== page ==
OASIS 1 Review: Harnessing Research to Inform Microprocessor Knee Selection

A Review of the Oasis 1 Retrospective Analysis of Four Microprocessor Knee Types

A retrospective analysis of clinical outcomes associated with microprocessor knees was recently published in the Journal of Rehabilitation and Assistive Technologies Engineering (RATE). The analysis, known as OASIS 1, compared four commonly-prescribed microprocessor knee models in the following domains: mobility, quality of life, satisfaction with amputee status, and injurious falls. It is the first to objectively measure differences across various manufacturers’ devices, not just device categories, and carries the advantage of being completed and disseminated, absent of potential bias due to manufacturer funding or publication. Here is a summary of the results along with insights from the researchers themselves on how to leverage the findings to support clinical decision-making.


Three Facets of Evidence-Based Medicine

According to one of the OASIS 1 study authors Phil Stevens, MEd, CPO/FAAOP, there are three facets of evidence-based practice: 

  1. Research 
  2. Clinical experience
  3. Patient values and preferences

Each facet is equally important and each works concurrently with the others to enhance patient outcomes. It is important to keep this in mind when integrating different componentry into care plans for your patients, and it’s something to consider as new products are introduced which may or may not lend themselves to alternative care plans.

The Genesis of OASIS 1

Analyses like OASIS 1: Retrospective analysis of four different microprocessor knee types are a critical component to the first facet of evidence-based medicine as noted above. While microprocessor knees (MPKs) are among the most studied components in prosthetic rehabilitation, the initial data available was not robust enough to provide prescription guidance for the differing device options. To a great extent, the guidelines we’ve come to associate with MPKs came from studies of the Ottobock C-Leg while evidence relating to other MPKs was more limited.

We know that all MPKs are different – their mechanisms are different, the sensors they utilize are different, the actuators that respond to those sensors are different, and the logic that drives the microprocessors are different. This creates questions as to how well different knees might provide the benefits associated with MPKs in the literature. Trying to find an answer to these questions is the genesis of OASIS 1.

OASIS 1 Results

Conducted by Hanger Clinic researchers Jim Campbell, PhD, Phil Stevens, MEd, CPO/FAAOP, and Shane Wurdeman, PhD, CP, FAAOP (D), the OASIS 1 retrospective analysis looked at outcomes in the areas of mobility, satisfaction, quality of life and injurious falls were examined for patients using: Blatchford’s Orion, Freedom Innovations’ Plié, Ossur’s Rheo, and Ottobock’s C-Leg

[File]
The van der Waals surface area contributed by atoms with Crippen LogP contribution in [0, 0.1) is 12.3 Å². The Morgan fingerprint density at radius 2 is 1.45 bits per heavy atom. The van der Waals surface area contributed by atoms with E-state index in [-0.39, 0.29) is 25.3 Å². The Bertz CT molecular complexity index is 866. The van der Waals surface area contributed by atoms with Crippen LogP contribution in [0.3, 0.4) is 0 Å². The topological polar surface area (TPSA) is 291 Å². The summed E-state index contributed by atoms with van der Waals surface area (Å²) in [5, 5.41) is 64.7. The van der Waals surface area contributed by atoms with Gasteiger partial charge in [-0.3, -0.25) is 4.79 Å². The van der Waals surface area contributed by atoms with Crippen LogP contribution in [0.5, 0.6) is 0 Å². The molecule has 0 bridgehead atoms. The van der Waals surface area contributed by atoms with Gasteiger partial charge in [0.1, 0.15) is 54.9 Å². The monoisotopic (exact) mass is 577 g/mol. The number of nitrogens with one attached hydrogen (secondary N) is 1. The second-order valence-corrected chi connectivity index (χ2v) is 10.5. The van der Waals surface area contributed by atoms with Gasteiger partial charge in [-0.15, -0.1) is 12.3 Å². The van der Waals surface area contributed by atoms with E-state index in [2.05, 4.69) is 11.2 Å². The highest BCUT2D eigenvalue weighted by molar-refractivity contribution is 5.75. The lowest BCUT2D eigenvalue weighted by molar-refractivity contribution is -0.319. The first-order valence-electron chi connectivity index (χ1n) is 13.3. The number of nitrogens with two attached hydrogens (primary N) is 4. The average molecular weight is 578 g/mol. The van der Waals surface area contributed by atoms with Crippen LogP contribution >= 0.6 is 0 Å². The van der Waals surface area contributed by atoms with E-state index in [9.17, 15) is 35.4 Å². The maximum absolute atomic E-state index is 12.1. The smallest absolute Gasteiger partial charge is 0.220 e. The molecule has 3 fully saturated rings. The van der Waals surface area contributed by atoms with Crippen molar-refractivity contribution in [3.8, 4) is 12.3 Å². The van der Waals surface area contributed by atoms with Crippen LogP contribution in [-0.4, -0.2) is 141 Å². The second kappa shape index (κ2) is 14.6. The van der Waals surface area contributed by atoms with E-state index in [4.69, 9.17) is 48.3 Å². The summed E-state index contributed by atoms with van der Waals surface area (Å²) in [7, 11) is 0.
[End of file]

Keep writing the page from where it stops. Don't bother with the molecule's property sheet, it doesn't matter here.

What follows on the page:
Results found there was a degree of parity among the four different MPK models for the sample of 602 individuals, with no differences reported in mobility or satisfaction. Patient demographics were overall very similar, with some subtle differences. C-Leg users were generally older (median age 61), Plié users comprised the highest percentage of females (31.46%), and Rheo users comprised the highest percentage of employed individuals (32.35%).

While there were no significant differences in mobility and satisfaction between the four models, researchers did see a significant reduction in injurious fall rates for C-Leg and Orion users compared to injurious fall rates for patients with amputation due to diabetes or vascular disease using a non-microprocessor knee. Additionally, the study reported similar age-related changes in outcomes with each MPK.

Implications for Clinical Practice

When considering various MPK types for your patients, this analysis tells us the choice should be based on the end goal. If your goal is to increase mobility, satisfaction, and/or quality of life, then the data supports any of the four MPKs that were evaluated. However, if your goal is to reduce the risk of falls, then this research demonstrated the lowest percentage of injurious falls with C-Leg and Orion users.

All this being said, we know that evidence-based medicine should not solely rely on what the research shows. It is an important facet, but the other two – clinical experience and patient values/preferences – should also be taken into account. 

OASIS 1 is the first in a planned series of analyses evaluating the association between clinical outcomes and various prosthetic components. The Hanger Clinic Department of Clinical and Scientific Affairs is working on other constructs comparing the effectiveness of a variety of orthotic and prosthetic components across different patient groups that can be used to help clinicians make unbiased decisions related to product selection and utilization.


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